Arthur Ellis said that in four years of living in Jackson, he has been pulled over six times.
Three of those times, he recalled being removed from the car. He’s got a clean criminal record, but, as a black man, he played out worst-case “what-if” scenarios in his mind during those interactions with police.
“That’s a scary what-if,” Ellis told hundreds of mask-wearing protesters Sunday evening. “It’s scary to be in that mindframe.”
The experiences, the 29-year-old resident said, built a lot of hate in his heart — and he doesn’t like it.
“I just want to love everybody,” Ellis said, “because you can’t win unless you love.”
At least several hundred people came out Sunday for the third protest in Jackson since George Floyd, a black man, died at the hands of white Minneapolis police officer Derek Chauvin, who pinned Floyd’s neck to the ground with his knee for over 8 minutes. The sign-wielding protesters kept up their peaceful ways as they marched from the Teton County Fairgrounds down Pearl Avenue and past the Jackson Police Department on their way to an assembly and community discussion about racism on the Town Square.
The event was the first organized by the newfound group Teton People of Color and Allies. Jackson man Jailyn Wallace, the loose-knit organization’s president, encouraged the mostly white audience to talk to black people like himself to better understand their experiences. He made the same request to people of color in attendance, whether they’re Asian, Native American or black, asking them to talk to white folks.
“Open a dialogue, talk to people,” Wallace told the crowd. “No one is going to know what you’re going through unless you talk. We want to hear it from you.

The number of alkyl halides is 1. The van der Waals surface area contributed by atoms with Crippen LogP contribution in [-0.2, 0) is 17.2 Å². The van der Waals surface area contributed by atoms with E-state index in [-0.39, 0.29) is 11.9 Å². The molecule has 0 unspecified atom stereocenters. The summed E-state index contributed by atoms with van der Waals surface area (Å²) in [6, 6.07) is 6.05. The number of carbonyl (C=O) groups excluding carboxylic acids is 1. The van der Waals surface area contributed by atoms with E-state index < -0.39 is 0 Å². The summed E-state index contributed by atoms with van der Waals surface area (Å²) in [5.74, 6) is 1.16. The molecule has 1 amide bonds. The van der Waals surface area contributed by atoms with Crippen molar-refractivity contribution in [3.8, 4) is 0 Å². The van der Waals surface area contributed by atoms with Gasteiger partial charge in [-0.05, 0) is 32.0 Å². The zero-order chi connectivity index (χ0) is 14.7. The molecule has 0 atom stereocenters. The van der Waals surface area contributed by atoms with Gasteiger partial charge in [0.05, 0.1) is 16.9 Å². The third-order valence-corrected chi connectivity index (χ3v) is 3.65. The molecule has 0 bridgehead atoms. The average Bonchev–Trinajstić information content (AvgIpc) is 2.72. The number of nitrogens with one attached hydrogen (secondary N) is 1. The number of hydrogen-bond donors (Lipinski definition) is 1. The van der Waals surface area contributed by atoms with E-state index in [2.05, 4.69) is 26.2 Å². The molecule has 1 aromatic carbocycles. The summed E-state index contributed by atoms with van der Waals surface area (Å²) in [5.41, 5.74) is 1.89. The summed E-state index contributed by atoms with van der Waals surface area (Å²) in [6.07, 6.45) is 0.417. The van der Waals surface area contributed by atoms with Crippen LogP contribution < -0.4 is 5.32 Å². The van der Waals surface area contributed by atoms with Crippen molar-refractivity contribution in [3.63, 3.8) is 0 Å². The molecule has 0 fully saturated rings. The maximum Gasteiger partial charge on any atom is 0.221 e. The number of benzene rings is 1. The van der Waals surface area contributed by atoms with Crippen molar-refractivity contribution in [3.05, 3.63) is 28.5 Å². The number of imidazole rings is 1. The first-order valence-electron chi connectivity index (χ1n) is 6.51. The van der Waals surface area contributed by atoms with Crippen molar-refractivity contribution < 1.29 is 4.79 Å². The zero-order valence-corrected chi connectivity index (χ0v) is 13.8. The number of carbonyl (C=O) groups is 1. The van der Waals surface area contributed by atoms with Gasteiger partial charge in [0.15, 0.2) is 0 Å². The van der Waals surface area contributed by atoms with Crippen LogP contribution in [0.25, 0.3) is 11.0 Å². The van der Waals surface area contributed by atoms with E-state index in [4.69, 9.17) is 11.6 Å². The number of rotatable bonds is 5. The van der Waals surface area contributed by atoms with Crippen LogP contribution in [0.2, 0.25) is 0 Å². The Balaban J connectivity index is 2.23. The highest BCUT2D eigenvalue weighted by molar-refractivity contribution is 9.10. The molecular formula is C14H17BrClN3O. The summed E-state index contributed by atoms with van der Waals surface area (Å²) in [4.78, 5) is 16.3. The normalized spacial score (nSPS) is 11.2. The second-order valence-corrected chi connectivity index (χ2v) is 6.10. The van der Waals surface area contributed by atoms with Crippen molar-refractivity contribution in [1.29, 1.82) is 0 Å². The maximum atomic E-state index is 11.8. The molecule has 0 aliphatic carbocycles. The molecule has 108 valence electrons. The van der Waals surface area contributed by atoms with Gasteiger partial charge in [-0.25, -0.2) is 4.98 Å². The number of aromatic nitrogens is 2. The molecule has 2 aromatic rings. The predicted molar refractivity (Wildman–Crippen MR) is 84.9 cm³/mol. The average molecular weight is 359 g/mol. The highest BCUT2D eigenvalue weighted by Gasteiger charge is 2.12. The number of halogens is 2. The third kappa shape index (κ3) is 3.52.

“And my best advice to all the allies out there who are helping us with this cause?” he said. “Listen.”
Ellis encouraged people to be loud. Hear someone being racist? Call it out, he said.
“Stand up, man,” he said. “It’s time to stop being quiet.”
Sunday’s event went off without a hitch — like most of the hundreds of other protests that have been a part of an international movement calling for systemic changes to counteract decades of racial disenfranchisement and police brutality.
Out on the outskirts of the gathering there was a short-lived dust-up between an elderly resident wearing Trump apparel and some youngsters. A Weimaraner puppy got nipped by another dog and wailed. Some folks revved their engines around the square while protesters were speaking.
Perhaps the most heated moment of the evening came when Jackson Hole resident Rebecca Bextel took the mic. Earlier, during the march, she had been staged with a couple dozen counter-protesters outside the police department. As the protesters strolled by, they handed their American flag-waving counterparts flowers.
“The problems that [affect] poor white and poor black people are mostly the same,” Bextel said on the Town Square. “Drug addiction, drug abuse, alcoholism.”
Jackson photographer Sofia Jaramillo took Ellis’ advice to heart and spoke up.
“That’s not true,” Jaramillo shouted out. “Black people are disproportionally affected. Google it.”